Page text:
Hurricane Sally

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Hurricane Sally Intensifying Into a Category 2- What to expect for the Carolinas

The slow-moving storm may bring historic flooding

The Bo Thompson Morning Show
September 16, 2020 - 7:45 am

Several concerns are emerging as Hurricane Sally crosses back toward the Florida Gulf Coast area as a restrengthened category 2 Storm. Wind gusts up to 86 mph were measured this morning in Pensacola, Florida, with Gulf Shores, Alabama, seeing wind gusts as high as 93 mph.

Sally rages on with a flash flood emergency issued by the National Weather Service in northwestern Florida for southwestern Okaloosa County, southeastern Santa Rosa County and south-central Escambia County as well as in Alabama for southern Baldwin County. Doppler radar has estimated rainfall totals of 10 to 25 inches in this area so far. Pensacola, Florida has recorded the most with 15 inches of rainfall thus far. 

Nearly 300,000 homes and businesses have lost power in southern Alabama and the Florida Panhandle, according to

Storm surge flooding is ongoing near and east of where Sally's center is crossing the coast. A storm surge of over 5 feet has been recorded so far this morning near Pensacola, Florida. Significant flash flooding with flooded roads and homes has also occurred in numerous spots from southeast Alabama into the western Florida Panhandle.

The outer bands of the storm will be approaching the Carolinas later today with the greatest impact to the area coming Thursday into Friday. Sally is producing the threat of life-threatening flooding rainfall which is expected to continue all the way up the coast into Virginia.

"Some of the heavier rainfall may actually fall through parts of the upstate of South Carolina," Weather Channel Meteorologist Ray Stagich said on WBT's Bo Thompson Morning Show.   


*As of 7:20 A.M.. ET 

A flood watch has been issued until 8:00 am Friday for the following counties: 

North Carolina- Cabarrus, Catawba, Cleveland, Davie, Eastern Polk, Gaston, Greater Rutherford, Henderson, Iredell, Lincoln, Macon, Mecklenburg, Polk Mountains, Rowan, Rutherford Mountains, Southern Jackson, Transylvania and Union County.  

South Carolina- Abbeville, Anderson, Cherokee, Chester, Greater Greenville, Greater Oconee, Greater Pickens, Greenville Mountains, Greenwood, Laurens, Oconee Mountains, Pickens Mountains, Spartanburg, Union SC and York County. 

Georgia- Elbert, Franklin, Habersham, Hart, Rabun and Stephens County. 

Here is the latest rainfall forecast from The National Hurricane Center (NHC)

-8 to 12 inches locally with up to 35 inches on the Gulf Coast from the western Florida Panhandle to extreme southern Alabama through Wednesday. Serious flash flooding and moderate to major river flooding could occur in these areas. More than a half dozen river gauges in this region are forecast to reach a major flood stage, according to NOAA.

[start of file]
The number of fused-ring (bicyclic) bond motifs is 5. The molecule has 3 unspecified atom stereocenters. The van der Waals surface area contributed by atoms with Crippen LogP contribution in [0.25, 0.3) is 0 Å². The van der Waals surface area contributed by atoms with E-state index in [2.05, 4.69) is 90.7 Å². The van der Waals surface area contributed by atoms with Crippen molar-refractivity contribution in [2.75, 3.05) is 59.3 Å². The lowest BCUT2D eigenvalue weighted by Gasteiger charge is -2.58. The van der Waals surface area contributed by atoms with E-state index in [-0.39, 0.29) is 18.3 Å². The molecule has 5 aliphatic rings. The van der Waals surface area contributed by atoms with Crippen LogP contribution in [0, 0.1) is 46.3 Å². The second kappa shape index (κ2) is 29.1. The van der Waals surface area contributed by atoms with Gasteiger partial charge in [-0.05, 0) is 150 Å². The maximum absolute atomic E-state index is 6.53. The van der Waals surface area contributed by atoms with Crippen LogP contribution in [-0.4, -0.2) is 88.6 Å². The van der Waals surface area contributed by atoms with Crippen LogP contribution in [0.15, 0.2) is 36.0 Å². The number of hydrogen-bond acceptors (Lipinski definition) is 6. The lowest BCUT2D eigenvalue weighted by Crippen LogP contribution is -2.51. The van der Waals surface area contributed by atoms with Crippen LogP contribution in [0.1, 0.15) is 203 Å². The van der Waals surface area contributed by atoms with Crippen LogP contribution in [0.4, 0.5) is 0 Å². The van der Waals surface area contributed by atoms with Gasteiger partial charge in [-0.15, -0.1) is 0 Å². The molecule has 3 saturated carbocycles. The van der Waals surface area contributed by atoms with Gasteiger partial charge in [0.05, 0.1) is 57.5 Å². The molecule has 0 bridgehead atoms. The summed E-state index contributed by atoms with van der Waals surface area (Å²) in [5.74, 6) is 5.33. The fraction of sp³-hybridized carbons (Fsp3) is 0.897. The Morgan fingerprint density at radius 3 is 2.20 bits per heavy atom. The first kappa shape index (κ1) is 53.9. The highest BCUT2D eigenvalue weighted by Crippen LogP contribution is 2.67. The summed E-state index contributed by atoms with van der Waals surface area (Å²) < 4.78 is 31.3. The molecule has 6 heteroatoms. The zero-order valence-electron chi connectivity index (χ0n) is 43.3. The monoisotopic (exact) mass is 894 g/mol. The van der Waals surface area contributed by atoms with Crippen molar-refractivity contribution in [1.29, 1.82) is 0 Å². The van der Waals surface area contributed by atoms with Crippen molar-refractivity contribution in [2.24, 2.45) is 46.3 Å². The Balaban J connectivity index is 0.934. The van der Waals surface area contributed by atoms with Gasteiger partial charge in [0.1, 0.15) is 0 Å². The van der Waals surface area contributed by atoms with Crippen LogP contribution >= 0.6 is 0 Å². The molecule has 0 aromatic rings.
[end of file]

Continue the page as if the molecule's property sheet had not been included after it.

-4 to 8 inches, with locally up to 12 inches, is possible farther inland across southern and central Alabama and central Georgia. Significant flash and urban flooding is likely, as well as widespread minor to moderate flooding on some rivers in these areas.

-4 to 6 inches, with locally up to 9 inches, in western South Carolina and western and central North Carolina. Widespread flash flooding and urban flooding is possible in these areas. Minor to moderate river flooding could also occur.

-2 to 5 inches, with locally up to 7 inches, in southeast Virginia. Localized flash flooding is possible in this area.

Storm Surge, High Surf

A potentially life-threatening storm surge is expected along the northern Gulf Coast through Wednesday. This could be exacerbated by heavy rainfall occurring in areas experiencing storm surge.

Below is a look at the locations with the highest storm surge forecast for the Gulf Coast if peak surge occurs at the time of high tide, according to the National Hurricane Center. The next high tide in most of the area below is late Wednesday morning or early Wednesday afternoon.

-4 to 7 feet from Dauphin Island, Alabama, to the Okaloosa/Walton County line in Florida, including Pensacola Bay and Choctawhatchee Bay.

The peak storm surge will be near and to the right of where the center of Sally makes landfall. Large waves could worsen the storm surge impacts in some areas and cause significant beach erosion on much of the northern Gulf Coast.

Isolated tornadoes can't be ruled out with this storm as well.

Stay tuned to WBT for the latest updates on Sally.    


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